I can still remember those cold, dark nights - mid-Winter in Toronto heading on the subway and then transferring to the bus and then another bus until I reached my destination - Harald's place. As I would get closer my memory of the last visit would start to unthaw and energize my cold and tired student body. No, this was no lover I was making the arduous trek for, this was Harald - Dr. Dienes - my Chinese Medicine Teacher at CCNM (ND school) and I treated myself on my student budget to regular treatment at his clinic - it was about an hour transit journey from the flat I shared with some other NDs in training.
I loved the smell of the oils and herbs and the warmth of the healing TDP lamp that he positioned over my belly as soon as I got there. He would feel my pulses, look at my tongue, ask a couple questions and put in the needles indicated by his assessment . I liked studying Chinese Medicine from the start - I appreciated that it could really help me see the individuality of a client and I liked acupuncture because it felt good and relaxing and nourishing. I remember heading up to the Yukon that first summer after school finished and asking Harald before I left if he would mark the points I needed needling so I could continue treating myself through the Summer - I had digestive issues from my trip to India and was keen on getting well. The first time I did acupuncture on myself was a bit unnerving but I was so grateful to have this tool - sometimes I didn't have needles and would massage the points - I think that helped too.
Sometimes I have to admit, that when I see the needles in my client or myself I see the process as if for the first time and marvel - I am so grateful for the enlightened souls that figured this all out for us to enjoy and benefit from. It is a bit of mystery how this all came together in such detail - with every point having a unique function in restoring balance and health.
When people ask me how it works I find that the best way is to explain that there are meridians that run through the body which are like highways of energy (Qi is what the chinese call it) - there's a meridian for every organ in the body and you can affect that organ by stimulating a point on that meridian line - if the energy is flowing well on that highway (meridian) then the organ gets all it needs to function optimally. You don't need to be "sick" or have symptoms to get acupuncture - in China it is not uncommon for people to go several times a week and to go preventatively - the pulses and tongue can show imbalance before symptoms appear.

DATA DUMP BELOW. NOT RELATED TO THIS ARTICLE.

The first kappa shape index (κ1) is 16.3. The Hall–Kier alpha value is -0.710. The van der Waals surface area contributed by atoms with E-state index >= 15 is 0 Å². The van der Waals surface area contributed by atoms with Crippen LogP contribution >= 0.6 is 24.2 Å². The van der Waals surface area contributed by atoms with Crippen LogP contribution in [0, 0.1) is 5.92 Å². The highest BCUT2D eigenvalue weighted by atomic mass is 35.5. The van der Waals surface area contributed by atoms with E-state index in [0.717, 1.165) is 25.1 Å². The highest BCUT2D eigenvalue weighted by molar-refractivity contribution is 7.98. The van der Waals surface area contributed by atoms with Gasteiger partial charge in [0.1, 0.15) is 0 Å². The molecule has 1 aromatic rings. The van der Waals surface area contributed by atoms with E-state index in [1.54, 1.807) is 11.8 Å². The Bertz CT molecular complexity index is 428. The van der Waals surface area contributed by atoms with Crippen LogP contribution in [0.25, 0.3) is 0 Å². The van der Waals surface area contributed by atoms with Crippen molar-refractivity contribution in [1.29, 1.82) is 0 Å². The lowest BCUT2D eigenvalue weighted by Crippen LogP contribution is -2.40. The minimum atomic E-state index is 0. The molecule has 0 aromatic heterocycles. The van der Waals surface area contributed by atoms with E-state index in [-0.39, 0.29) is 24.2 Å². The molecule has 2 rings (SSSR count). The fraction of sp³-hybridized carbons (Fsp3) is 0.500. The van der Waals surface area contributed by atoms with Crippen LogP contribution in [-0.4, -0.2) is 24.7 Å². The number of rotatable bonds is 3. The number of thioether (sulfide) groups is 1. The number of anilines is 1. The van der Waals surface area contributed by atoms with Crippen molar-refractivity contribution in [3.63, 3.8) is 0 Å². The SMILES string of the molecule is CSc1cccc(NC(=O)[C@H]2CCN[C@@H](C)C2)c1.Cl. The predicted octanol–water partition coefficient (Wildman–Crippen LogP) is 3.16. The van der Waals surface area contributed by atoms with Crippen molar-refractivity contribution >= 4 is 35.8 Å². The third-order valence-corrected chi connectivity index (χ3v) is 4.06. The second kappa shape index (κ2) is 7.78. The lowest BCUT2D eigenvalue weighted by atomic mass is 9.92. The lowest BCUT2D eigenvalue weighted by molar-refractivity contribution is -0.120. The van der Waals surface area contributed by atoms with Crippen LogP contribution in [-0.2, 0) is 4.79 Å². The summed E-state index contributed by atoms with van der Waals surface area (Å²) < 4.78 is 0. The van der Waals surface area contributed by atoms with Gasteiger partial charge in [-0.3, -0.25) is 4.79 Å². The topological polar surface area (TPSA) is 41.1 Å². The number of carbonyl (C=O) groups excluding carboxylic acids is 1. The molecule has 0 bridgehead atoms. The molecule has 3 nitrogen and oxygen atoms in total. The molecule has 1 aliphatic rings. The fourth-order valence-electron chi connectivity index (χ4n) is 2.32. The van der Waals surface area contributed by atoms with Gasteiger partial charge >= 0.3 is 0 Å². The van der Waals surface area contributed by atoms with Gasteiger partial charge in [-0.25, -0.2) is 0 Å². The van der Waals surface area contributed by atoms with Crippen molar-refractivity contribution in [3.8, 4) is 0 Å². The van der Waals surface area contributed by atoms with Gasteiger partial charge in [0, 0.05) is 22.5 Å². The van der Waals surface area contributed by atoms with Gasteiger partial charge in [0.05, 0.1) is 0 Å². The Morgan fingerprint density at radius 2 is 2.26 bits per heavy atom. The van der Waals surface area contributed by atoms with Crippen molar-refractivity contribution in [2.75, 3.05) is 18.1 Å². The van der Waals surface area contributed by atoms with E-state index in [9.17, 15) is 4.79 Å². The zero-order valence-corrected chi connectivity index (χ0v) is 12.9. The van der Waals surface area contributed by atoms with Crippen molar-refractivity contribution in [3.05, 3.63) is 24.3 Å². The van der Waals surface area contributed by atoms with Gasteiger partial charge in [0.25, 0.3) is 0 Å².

"An acupuncture needle is like a traffic cop that comes onto the highways of the body and clears any traffic jams, helping the traffic flow easier." is a favourite analogy of mine.
Eventhough I'm grateful to be able to do acupuncture on myself to speed up a cold, a belly ache or help with stress/sleep, there's nothing like getting a treatment from someone else - acupuncture on yourself is empowering but can be a little like giving yourself a massage - so I do both.
I have had treatment from most practitioners in my town and each practitioner has there own gift to share with it that makes their practice unique to them. One colleague Dr. Knox has started up a business Embrace Community Acupuncture in my town with weekly group acupuncture in a yoga studio. This is a great option for individuals as acupuncture benefits from multiple sessions and this keeps the cost down. Group consults is a concept I am also drawn to and have experienced the extra benefit that can come from coming together for healing and rejuvenation.
So, why do I enjoy having acupuncture as part of my clinic work? It helps people tap into their body's powerful healing forces and to truly start remembering how to relax. So many illnesses are due to or are certainly exacerbated by stress and this is a great stress buster . Acupuncture is a great adjunct to the other naturopathic lifestyle measures and brings people into a state of deep relaxation that is very conducive to healing, to bringing clarity, to building resilience. To book an acupuncture appointment at the clinic, call Jill/Joyce 403 609-8385.